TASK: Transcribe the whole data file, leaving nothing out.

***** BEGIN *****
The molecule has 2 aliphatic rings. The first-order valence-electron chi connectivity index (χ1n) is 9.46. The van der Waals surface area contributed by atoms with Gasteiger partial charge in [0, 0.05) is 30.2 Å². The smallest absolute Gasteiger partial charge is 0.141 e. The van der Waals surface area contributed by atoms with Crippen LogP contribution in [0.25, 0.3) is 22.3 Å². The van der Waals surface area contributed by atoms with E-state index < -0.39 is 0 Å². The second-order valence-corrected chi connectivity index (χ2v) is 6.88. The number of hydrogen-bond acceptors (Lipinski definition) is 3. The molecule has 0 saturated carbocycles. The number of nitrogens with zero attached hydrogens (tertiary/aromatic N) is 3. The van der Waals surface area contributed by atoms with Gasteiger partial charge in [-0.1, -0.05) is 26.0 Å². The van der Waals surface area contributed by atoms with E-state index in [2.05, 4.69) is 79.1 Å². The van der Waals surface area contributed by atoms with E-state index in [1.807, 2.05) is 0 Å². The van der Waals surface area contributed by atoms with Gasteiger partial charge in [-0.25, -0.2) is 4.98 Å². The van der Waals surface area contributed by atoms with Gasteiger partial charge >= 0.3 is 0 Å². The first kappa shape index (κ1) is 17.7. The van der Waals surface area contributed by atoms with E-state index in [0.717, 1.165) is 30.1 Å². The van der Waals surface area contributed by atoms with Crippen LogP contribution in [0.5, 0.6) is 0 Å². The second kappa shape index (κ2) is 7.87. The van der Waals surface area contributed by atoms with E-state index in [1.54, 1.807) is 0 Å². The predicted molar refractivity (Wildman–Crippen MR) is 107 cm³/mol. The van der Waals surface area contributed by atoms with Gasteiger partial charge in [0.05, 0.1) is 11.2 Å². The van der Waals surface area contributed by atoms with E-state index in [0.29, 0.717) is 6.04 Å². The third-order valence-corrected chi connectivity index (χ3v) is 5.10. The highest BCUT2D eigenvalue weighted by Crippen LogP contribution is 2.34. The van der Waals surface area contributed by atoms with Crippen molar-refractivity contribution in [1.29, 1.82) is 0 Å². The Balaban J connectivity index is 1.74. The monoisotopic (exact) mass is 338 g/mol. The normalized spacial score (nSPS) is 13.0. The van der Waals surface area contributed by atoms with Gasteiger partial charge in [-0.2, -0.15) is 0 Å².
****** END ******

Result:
The molecule has 2 aliphatic rings. The first-order valence-electron chi connectivity index (χ1n) is 9.46. The van der Waals surface area contributed by atoms with Gasteiger partial charge in [0, 0.05) is 30.2 Å². The smallest absolute Gasteiger partial charge is 0.141 e. The van der Waals surface area contributed by atoms with Crippen LogP contribution in [0.25, 0.3) is 22.3 Å². The van der Waals surface area contributed by atoms with E-state index < -0.39 is 0 Å². The second-order valence-corrected chi connectivity index (χ2v) is 6.88. The number of hydrogen-bond acceptors (Lipinski definition) is 3. The molecule has 0 saturated carbocycles. The number of nitrogens with zero attached hydrogens (tertiary/aromatic N) is 3. The van der Waals surface area contributed by atoms with Gasteiger partial charge in [-0.1, -0.05) is 26.0 Å². The van der Waals surface area contributed by atoms with E-state index in [2.05, 4.69) is 79.1 Å². The van der Waals surface area contributed by atoms with E-state index in [1.807, 2.05) is 0 Å². The van der Waals surface area contributed by atoms with Gasteiger partial charge in [-0.25, -0.2) is 4.98 Å². The van der Waals surface area contributed by atoms with Gasteiger partial charge >= 0.3 is 0 Å². The first kappa shape index (κ1) is 17.7. The van der Waals surface area contributed by atoms with E-state index in [0.717, 1.165) is 30.1 Å². The van der Waals surface area contributed by atoms with Crippen LogP contribution in [0.5, 0.6) is 0 Å². The second kappa shape index (κ2) is 7.87. The van der Waals surface area contributed by atoms with E-state index in [1.54, 1.807) is 0 Å². The predicted molar refractivity (Wildman–Crippen MR) is 107 cm³/mol. The van der Waals surface area contributed by atoms with Gasteiger partial charge in [0.05, 0.1) is 11.2 Å². The van der Waals surface area contributed by atoms with E-state index in [0.29, 0.717) is 6.04 Å². The third-order valence-corrected chi connectivity index (χ3v) is 5.10. The highest BCUT2D eigenvalue weighted by Crippen LogP contribution is 2.34. The van der Waals surface area contributed by atoms with Crippen molar-refractivity contribution in [1.29, 1.82) is 0 Å². The Balaban J connectivity index is 1.74. The monoisotopic (exact) mass is 338 g/mol. The normalized spacial score (nSPS) is 13.0. The van der Waals surface area contributed by atoms with Gasteiger partial charge in [-0.2, -0.15) is 0 Å².